- Once connected, launch the SentryView app and you’re good to go. Your clips will appear with all three camera views and a slider to control the date and time of the clip.
For those of you who do not want to fiddle around with getting your phone connected to Wi-Fi, there is another way to view your footage on your iOS device. This PureTesla bundle comes with a Sandisk iXpand drive which has a full USB on one side and a lightning port on the other so that you are able to connect it to your iPhone/iPad. Additionally, it also happens to work with the same SentryView TeslaCam app. As always, the drive comes pre-formatted so you can plug it into your Tesla straight away.
The final option listed is a web based Tesla dashcam viewer. Through this TeslaCam browser, you can upload and view all three cameras side by side in video format. With all these options available, any Tesla owner can view their footage, even in older vehicles.
Tesla Sentry Mode Setup
While most might have heard of it prior some might be asking “what is Tesla Sentry Mode?” Sentry Mode is a secondary feature that allows you to use the same Tesla dash cam cameras and USB to record while your car is off. The Tesla Sentry Mode setup is identical to TeslaCam as it’s just an extended feature. If you have one, you have both ready to go. Due to its excessive battery drainage, Sentry Mode does actually have a toggle switch. To enable, tap the lens icon to the right of the red TeslaCam icon. Additionally, you can enable the feature from within the Tesla app. Once you get back to your car the feature will disable so you’ll have to re-enable with each use. You can expect to lose upwards of 20 miles of range per day if ran constantly.
According to federal statistics, there was an estimated one motor vehicle theft or attempted theft every 40.8 seconds in the United States in 2017— and that doesn’t even include the vast number of car break-ins that happen nationwide. To further enhance the security of our vehicles and give our customers additional peace of mind, today we’re starting to roll out a new safeguard – Sentry Mode – to protect against break-ins and theft.
Tesla’s Sentry Mode is more than just an active camera system. In addition to the camera, the feature uses the car’s sensors to monitor for suspicious activity. If anyone so much as leans on your car, the car’s display will flash a “recording” message, notify you via phone, and save the footage. The Tesla Sentry Mode USB recording is sent to the same TeslaCam folder. Will technically still new, the Tesla Sentry Mode Video has been used hundreds of times in identifying vandals and damage to vehicles.
Teslacam Alternative: An Actual Dashcam
The Tesla Sentry Mode setup is quick and easy but perhaps there is something in the Teslacam that you find lacking, maybe you are still having issues with getting it to work, you aren’t ok with the quality, or your Tesla does not have Hardware 2.5. Whatever the case may be, you can turn to a traditional dashcam as an alternative. A popular dashcam company that gets recommended regularly is BlackVue, specifically the DR750S and the DR900S. Here are two videos that compare each of the aforementioned dashcams to the Teslacam.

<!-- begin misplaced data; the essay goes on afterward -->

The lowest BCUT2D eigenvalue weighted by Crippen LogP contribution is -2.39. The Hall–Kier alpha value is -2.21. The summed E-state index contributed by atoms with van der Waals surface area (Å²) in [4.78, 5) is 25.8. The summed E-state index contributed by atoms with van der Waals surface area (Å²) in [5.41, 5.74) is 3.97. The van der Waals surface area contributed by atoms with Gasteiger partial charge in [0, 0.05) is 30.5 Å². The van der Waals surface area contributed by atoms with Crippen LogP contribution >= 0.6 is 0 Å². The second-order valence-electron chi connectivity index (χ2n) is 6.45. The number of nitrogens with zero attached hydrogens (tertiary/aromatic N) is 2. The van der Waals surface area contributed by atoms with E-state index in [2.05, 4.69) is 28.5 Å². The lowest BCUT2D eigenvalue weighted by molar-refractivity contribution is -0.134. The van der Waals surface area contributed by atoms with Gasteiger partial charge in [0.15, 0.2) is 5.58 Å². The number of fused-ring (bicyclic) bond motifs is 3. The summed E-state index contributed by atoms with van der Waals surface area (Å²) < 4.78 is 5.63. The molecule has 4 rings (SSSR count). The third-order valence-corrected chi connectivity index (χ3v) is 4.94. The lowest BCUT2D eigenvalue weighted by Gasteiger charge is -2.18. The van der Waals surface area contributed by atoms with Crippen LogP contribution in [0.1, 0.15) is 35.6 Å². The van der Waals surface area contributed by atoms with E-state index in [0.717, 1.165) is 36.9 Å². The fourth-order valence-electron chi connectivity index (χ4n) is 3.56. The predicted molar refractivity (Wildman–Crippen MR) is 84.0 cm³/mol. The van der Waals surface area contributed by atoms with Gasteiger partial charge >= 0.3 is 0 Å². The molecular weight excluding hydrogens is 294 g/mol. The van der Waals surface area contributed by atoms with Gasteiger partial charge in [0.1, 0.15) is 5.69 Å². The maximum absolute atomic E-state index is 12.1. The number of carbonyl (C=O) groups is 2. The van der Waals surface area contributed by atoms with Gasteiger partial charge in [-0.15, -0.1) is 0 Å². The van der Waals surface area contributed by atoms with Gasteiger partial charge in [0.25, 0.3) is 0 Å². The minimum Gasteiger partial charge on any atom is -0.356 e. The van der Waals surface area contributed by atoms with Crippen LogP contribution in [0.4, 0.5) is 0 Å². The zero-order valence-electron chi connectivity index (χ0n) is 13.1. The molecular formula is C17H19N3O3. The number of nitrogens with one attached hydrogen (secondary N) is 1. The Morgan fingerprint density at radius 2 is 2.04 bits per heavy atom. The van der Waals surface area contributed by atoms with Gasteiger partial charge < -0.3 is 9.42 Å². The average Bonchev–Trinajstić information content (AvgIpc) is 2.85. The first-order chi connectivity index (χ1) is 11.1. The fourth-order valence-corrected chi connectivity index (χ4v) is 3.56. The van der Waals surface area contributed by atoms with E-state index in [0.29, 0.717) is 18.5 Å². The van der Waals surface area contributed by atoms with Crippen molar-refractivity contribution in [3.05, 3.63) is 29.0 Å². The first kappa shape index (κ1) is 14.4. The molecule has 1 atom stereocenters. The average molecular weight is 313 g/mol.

As you’ll notice right away, the Blackvue dashcams (and basically any other dashcam you may choose) has a much wider field of view than the Teslacam. While this may make it harder for you to get the details, such as the license plate, of the car in front of you, it does allow for the dashcam to see incidents that might happen in the peripheral. Keep in mind that Tesla might one day allow you to access their wide field of view camera in the front. Additionally, the dashcam footage does seem to be clearer, however nighttime footage does seem to have light sources overblown in the dashcam footage. Currently, the Teslacam does not give you access to the rearview camera, but as you can see the BlackVue’s can come with 2 cameras, allowing you to place one in the front and the other in the rear.
I’d go out on a limb and say that the Tesla dashcam still holds the advantage here. Simply put, it’s free, wireless, and continuously improving.
Does Tesla have a Dashcam?
Yes, Teslas have a dashcam of sorts that utilize their existing cameras that it uses for Autopilot to record the surroundings. Currently, it only uses the forward camera along with the front side cameras for dashcam purposes.
Does a Dashcam reduce your insurance?
While it will not directly impact your insurance premiums (until certain insurance companies start offering incentives) it can definitely help you get out of tickets or helps fight against insurance fraud.
How does Tesla Sentry Mode work?
Sentry Mode works by putting your Tesla in a standby state where it constantly monitors the environment and displaying a message that the car is under surveillance. If the car detects someone approaching or touching the car, it will start recording. If someone breaks into your car, there will be a standard alarm coupled with recordings.
How do you format A USB for Tesla Sentry Mode?
You will need to right-click your USB in your computer window and format it to ‘FAT32’ for it to work properly. Additionally, you need to make an empty folder titled ‘Teslacam’ within the Tesla Sentry Mode USB. After that, you’re good to go.
How do you use Tesla Sentry Mode?
To enable Sentry Mode simply navigate to ‘Controls’ > ‘Safety & Security’ > ‘Sentry Mode’. You can also enable it via voice command or through your Tesla app.
What is the proper Tesla Dashcam format?
The proper format for the USB is ‘FAT32’.